In these cases, if a new developer can leverage a distribution channel to get some extra exposure, even at the cost of some profits I'd say that there is still room to do this successfully without selling yourself up the river.

    For example, BraveTree published ThinkTanks via GarageGames and it was pimped out to just about every major online distribution channel out there. They got good exposure and a rabid fan base. Members of the community set up a fan site at www.planethinktanks.com. It doesn't matter where people buy the game, they always end up at www.planetthinktanks.com. Now if BraveTree was to release an expansion or even a sequel, one post on PTT.com would bring all those raving players directly to their site to buy the new stuff.

    The point here is, when you can create a recognizable brand for your software, that users recognize and you own that brand (or IP) then you really own the customer. BraveTree doesn't have to go to playfirst and pitch an expansion pack or a sequel, they can just sit down one day and decide to do it, because they own the IP. Also because of the player site they have access to all the rabid fans who bought the game through other channels. No w I realize not everyone can follow this recipe, but it proves the point that even if you give up a little profit for exposure, and brand building, you can still bring the customers back to you and sell to them directly.

    So in an ideal world you would own your own IP and sell directly to your own customers, but in this rugged competitive world that we inhabit - it's not necessarily a death sentence to leverage the distribution channels. Just make sure you never give up your IP ;)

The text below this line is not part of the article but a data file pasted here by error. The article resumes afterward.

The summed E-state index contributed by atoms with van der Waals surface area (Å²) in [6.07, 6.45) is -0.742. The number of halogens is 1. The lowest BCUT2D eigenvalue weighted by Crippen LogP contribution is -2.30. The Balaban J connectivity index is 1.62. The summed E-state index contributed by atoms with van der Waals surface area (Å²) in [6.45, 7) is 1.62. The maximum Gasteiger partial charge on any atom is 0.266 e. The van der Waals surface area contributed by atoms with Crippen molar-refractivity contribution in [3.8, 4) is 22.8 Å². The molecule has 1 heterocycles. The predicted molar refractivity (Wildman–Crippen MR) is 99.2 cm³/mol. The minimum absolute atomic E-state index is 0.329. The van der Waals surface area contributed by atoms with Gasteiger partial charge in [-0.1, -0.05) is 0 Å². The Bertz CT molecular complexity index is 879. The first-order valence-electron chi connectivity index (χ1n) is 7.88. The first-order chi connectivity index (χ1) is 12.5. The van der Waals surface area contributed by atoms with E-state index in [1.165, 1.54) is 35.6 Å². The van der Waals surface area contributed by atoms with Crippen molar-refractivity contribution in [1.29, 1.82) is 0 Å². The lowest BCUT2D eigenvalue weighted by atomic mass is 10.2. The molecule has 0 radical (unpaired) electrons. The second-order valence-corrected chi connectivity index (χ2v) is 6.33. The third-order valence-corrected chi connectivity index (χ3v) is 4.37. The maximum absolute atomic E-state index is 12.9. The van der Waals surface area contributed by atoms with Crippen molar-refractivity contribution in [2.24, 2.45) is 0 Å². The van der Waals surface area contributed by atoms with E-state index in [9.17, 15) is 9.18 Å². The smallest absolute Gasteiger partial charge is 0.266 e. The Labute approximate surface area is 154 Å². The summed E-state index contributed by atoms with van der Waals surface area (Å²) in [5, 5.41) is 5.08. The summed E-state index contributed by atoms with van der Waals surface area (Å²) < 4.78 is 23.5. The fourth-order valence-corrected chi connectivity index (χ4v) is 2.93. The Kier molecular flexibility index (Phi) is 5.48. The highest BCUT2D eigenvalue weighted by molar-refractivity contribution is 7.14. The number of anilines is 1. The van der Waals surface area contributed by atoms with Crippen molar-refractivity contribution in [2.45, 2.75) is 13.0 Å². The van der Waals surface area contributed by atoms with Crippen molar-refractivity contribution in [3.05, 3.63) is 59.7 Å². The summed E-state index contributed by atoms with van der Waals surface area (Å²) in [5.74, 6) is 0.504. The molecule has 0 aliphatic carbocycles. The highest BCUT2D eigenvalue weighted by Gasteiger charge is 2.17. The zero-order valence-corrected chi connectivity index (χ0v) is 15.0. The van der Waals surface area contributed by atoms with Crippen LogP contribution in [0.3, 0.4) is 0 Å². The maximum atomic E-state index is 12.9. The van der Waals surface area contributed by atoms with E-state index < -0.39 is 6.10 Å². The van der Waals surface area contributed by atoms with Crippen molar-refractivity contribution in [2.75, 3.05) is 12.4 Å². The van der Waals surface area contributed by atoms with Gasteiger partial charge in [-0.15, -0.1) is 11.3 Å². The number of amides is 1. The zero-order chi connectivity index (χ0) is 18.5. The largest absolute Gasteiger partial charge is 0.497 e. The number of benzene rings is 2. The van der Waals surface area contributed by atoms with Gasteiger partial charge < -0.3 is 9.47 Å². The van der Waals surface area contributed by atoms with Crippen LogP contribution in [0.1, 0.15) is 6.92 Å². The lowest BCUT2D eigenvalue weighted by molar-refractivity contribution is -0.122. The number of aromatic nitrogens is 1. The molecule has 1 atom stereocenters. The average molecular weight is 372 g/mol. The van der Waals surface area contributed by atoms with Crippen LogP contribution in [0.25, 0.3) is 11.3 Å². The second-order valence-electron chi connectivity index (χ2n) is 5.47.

4. svero

    Moderator Original Member Indie Author

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    The one rule to remember is that there are no rules. UBM probably hit a niche that was underserved and struck a chord. Don't forget your other indie niche game USM didn't have the same luck.
     
  5. Gmicek

    Original Member

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    One of the main issues with USM was that it was trying to enter a market already well covered by the big boys.
     
  6. Jack Norton

    Indie Author

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    Yes indeed. USM wasn't particularly original and has strong competitors like Championship Manager series (very hard to beat...!).
    The Goalkeeper,while doesn't sell as good as UBM, is already doing better than USM, because I made a game based on another original idea (never seen a game focused on Goalkeeper).
    Is true also that with soccer game I cut out the whole USA market, that is more than 50% of UBM buyers... :eek:

    But what I wanted to say it's that there's NO general rule. There are too many factors. I think market research and a original idea can make a hit no matter what kind of game it is.